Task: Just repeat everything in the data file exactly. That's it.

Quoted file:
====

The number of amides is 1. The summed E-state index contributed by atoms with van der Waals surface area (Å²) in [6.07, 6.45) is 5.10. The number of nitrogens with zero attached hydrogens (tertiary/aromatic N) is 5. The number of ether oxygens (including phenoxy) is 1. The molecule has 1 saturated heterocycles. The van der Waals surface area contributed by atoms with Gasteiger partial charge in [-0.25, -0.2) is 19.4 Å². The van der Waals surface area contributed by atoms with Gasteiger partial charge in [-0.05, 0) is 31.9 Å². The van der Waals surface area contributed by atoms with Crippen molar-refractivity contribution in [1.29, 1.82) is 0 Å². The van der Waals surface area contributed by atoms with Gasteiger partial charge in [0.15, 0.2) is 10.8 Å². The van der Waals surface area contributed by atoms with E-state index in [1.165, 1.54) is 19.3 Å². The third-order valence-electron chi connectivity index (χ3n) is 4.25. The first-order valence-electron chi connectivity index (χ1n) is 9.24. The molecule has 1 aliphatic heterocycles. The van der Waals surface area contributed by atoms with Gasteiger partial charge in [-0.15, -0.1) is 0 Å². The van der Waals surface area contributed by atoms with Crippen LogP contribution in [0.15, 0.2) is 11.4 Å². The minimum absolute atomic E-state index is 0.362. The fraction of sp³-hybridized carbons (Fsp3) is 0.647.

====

The number of amides is 1. The summed E-state index contributed by atoms with van der Waals surface area (Å²) in [6.07, 6.45) is 5.10. The number of nitrogens with zero attached hydrogens (tertiary/aromatic N) is 5. The number of ether oxygens (including phenoxy) is 1. The molecule has 1 saturated heterocycles. The van der Waals surface area contributed by atoms with Gasteiger partial charge in [-0.25, -0.2) is 19.4 Å². The van der Waals surface area contributed by atoms with Gasteiger partial charge in [-0.05, 0) is 31.9 Å². The van der Waals surface area contributed by atoms with Crippen molar-refractivity contribution in [1.29, 1.82) is 0 Å². The van der Waals surface area contributed by atoms with Gasteiger partial charge in [0.15, 0.2) is 10.8 Å². The van der Waals surface area contributed by atoms with E-state index in [1.165, 1.54) is 19.3 Å². The third-order valence-electron chi connectivity index (χ3n) is 4.25. The first-order valence-electron chi connectivity index (χ1n) is 9.24. The molecule has 1 aliphatic heterocycles. The van der Waals surface area contributed by atoms with Gasteiger partial charge in [-0.15, -0.1) is 0 Å². The van der Waals surface area contributed by atoms with Crippen LogP contribution in [0.15, 0.2) is 11.4 Å². The minimum absolute atomic E-state index is 0.362. The fraction of sp³-hybridized carbons (Fsp3) is 0.647.